It’s that time of year when the local produce starts dictating how you will spend the last weeks of your summer. Bushels and baskets of fresh fruits and vegetables line the entrance of every grocery store bursting with flavour and freshness. Can you possibly squeeze in a couple of nights of canning tomato sauce, making dills, or freezing roasted red peppers? Unfortunately, back to school shopping trips, sports try-outs, and “start of the year lessons” take priority and you quickly suppress the thought.
There is no doubt that buying a jar of your favourite dills is far easier and less time consuming than pickling your own. However, knowing what goes into them, reusing the same jars year after year, having a convenient stash, and tweaking the recipe to meet your palette preferences, can be well worth the effort of a few hours in the kitchen.
Pickling got its start in China dating back to 7000 BCE. Though food preservation was the intention, pickled or fermented foods have proven to be an important part of ‘gut’ health. Fermented foods provide the body with bacteria (probiotics) that aid digestion and boost the immune system. Though foods such as kefir, tempeh, natto, kombucha, miso, and kimchi have been given gold standard status, other parts of the world have produced their own healthy sources of fermented foods. Sauerkraut, salami, yogurt, sourdough bread, beer, wine, and olives top the list and are commonly found in the pantries of the western world. Modern day pickles, however, don’t make that list unless the pickler used the true fermenting process of soaking the cucumbers in a salt water brine. The majority of pickles made today take a shortcut by using a pre-fermented ingredient familiarly known as vinegar.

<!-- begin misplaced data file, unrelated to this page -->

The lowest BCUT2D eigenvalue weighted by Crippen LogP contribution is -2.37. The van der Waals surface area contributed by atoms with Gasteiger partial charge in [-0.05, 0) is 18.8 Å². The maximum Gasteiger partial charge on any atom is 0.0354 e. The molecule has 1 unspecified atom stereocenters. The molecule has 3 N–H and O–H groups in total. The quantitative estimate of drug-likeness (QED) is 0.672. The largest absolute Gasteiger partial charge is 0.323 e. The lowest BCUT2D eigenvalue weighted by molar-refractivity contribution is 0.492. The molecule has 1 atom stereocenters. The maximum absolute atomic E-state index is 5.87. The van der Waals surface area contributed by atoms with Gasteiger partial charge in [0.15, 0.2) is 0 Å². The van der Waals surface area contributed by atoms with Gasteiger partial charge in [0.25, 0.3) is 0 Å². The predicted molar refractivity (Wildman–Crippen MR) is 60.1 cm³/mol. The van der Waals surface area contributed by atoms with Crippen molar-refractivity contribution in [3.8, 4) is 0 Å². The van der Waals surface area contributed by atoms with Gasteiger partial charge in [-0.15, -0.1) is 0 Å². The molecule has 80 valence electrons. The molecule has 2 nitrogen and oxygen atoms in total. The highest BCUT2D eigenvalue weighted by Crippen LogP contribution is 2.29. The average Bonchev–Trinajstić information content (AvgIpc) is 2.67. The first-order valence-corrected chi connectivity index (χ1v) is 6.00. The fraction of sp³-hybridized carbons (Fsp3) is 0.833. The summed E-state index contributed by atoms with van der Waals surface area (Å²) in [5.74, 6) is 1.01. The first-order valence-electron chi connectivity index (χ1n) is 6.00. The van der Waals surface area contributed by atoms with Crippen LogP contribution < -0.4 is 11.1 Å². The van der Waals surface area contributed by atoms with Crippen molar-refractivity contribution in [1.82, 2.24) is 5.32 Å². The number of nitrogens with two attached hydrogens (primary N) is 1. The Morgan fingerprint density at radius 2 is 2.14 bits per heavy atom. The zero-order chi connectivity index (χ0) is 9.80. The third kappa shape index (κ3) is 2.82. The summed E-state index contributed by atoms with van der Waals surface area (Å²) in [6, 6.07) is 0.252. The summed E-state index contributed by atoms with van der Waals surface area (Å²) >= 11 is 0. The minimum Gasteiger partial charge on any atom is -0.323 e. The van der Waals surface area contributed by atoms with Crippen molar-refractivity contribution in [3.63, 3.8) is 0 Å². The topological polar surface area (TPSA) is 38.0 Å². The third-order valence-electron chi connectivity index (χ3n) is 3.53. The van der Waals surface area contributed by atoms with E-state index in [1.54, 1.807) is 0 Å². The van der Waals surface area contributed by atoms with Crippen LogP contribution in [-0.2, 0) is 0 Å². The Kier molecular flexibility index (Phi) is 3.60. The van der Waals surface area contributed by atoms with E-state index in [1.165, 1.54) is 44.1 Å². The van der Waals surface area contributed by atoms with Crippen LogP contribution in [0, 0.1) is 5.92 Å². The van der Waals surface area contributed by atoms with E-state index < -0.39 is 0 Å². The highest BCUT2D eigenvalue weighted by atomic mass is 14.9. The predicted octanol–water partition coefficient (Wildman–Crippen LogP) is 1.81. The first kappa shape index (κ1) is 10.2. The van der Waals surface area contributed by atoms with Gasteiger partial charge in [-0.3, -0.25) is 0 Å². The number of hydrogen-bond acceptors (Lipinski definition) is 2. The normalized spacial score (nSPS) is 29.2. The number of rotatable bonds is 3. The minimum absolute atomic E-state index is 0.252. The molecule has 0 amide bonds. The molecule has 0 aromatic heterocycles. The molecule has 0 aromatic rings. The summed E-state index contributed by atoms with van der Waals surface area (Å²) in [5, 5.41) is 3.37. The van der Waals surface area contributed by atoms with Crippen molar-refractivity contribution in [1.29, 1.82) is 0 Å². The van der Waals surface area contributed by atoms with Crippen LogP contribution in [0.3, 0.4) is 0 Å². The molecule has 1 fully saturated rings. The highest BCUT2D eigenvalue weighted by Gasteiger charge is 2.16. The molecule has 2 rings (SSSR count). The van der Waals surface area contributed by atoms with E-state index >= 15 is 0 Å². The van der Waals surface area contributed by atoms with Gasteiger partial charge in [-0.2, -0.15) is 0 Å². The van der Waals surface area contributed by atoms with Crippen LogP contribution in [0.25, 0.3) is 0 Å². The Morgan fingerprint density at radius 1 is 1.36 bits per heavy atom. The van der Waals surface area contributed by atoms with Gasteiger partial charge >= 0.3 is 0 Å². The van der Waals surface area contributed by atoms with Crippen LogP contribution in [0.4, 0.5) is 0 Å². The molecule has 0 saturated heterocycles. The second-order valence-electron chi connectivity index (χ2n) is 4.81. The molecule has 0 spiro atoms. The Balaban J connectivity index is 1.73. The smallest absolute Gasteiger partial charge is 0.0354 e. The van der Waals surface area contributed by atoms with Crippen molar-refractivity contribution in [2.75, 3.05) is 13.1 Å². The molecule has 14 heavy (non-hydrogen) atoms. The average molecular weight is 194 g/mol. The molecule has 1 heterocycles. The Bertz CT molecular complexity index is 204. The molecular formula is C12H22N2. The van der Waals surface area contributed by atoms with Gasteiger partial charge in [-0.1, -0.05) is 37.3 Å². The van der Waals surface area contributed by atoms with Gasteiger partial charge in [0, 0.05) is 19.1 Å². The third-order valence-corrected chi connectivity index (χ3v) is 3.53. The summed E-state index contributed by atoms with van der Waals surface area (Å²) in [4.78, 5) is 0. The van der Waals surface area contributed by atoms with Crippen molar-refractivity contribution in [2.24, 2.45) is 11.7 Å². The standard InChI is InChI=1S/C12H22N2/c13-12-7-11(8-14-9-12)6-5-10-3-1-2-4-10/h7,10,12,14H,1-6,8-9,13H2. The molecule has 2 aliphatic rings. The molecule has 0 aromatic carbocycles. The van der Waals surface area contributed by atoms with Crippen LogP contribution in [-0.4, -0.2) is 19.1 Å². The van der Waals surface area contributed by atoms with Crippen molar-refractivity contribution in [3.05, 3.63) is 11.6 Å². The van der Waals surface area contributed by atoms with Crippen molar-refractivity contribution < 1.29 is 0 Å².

So, what’s the difference between eating pickles and eating fermented foods? The benefit of eating pickles preserved in vinegar is that you avoid the bad bacteria that can grow during the fermenting process. Fermenting produces a plethora of bacteria (good and bad) as it feeds on the natural sugars in the food. The downside of using vinegar is that it limits the variety of good bacteria that can grow due to the vinegar’s acidity. As well, the heating process that is generally required with canning pickles, further destroys more good bacteria. What’s the downside of fermenting? Time and temperature are very important to maintain safe bacterial levels and the high salt content from the brine can be toxic to a person with kidney and blood pressure issues.
But fear not! If you wish to increase your probiotics to improve your gut health, buy your fermented foods from those mentioned above and keep eating those homemade (or store bought) pickles. Catching those last few drops of vinegar in your mouth before taking a crunchy, satisfying bite is all in good health.
Here’s a quick and easy Dill Pickle recipe from Bernardin.